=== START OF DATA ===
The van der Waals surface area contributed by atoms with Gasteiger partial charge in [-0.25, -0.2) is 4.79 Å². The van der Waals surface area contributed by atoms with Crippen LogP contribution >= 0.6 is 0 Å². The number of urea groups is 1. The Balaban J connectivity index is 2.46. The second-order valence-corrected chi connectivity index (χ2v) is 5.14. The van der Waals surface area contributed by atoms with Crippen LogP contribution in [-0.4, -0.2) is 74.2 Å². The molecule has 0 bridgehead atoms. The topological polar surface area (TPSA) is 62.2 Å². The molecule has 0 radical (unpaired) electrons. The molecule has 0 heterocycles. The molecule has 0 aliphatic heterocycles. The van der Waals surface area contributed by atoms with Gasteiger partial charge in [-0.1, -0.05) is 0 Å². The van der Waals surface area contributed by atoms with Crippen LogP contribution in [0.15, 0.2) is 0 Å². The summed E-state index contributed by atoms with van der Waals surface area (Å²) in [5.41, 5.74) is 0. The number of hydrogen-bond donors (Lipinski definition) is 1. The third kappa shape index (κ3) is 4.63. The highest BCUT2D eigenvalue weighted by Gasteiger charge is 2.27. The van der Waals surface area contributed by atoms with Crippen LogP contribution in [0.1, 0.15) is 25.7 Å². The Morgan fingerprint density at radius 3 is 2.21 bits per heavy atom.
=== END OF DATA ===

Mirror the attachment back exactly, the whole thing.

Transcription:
The van der Waals surface area contributed by atoms with Gasteiger partial charge in [-0.25, -0.2) is 4.79 Å². The van der Waals surface area contributed by atoms with Crippen LogP contribution >= 0.6 is 0 Å². The number of urea groups is 1. The Balaban J connectivity index is 2.46. The second-order valence-corrected chi connectivity index (χ2v) is 5.14. The van der Waals surface area contributed by atoms with Crippen LogP contribution in [-0.4, -0.2) is 74.2 Å². The molecule has 0 bridgehead atoms. The topological polar surface area (TPSA) is 62.2 Å². The molecule has 0 radical (unpaired) electrons. The molecule has 0 heterocycles. The molecule has 0 aliphatic heterocycles. The van der Waals surface area contributed by atoms with Gasteiger partial charge in [-0.1, -0.05) is 0 Å². The van der Waals surface area contributed by atoms with Crippen LogP contribution in [0.15, 0.2) is 0 Å². The summed E-state index contributed by atoms with van der Waals surface area (Å²) in [5.41, 5.74) is 0. The number of hydrogen-bond donors (Lipinski definition) is 1. The third kappa shape index (κ3) is 4.63. The highest BCUT2D eigenvalue weighted by Gasteiger charge is 2.27. The van der Waals surface area contributed by atoms with Crippen LogP contribution in [0.1, 0.15) is 25.7 Å². The Morgan fingerprint density at radius 3 is 2.21 bits per heavy atom.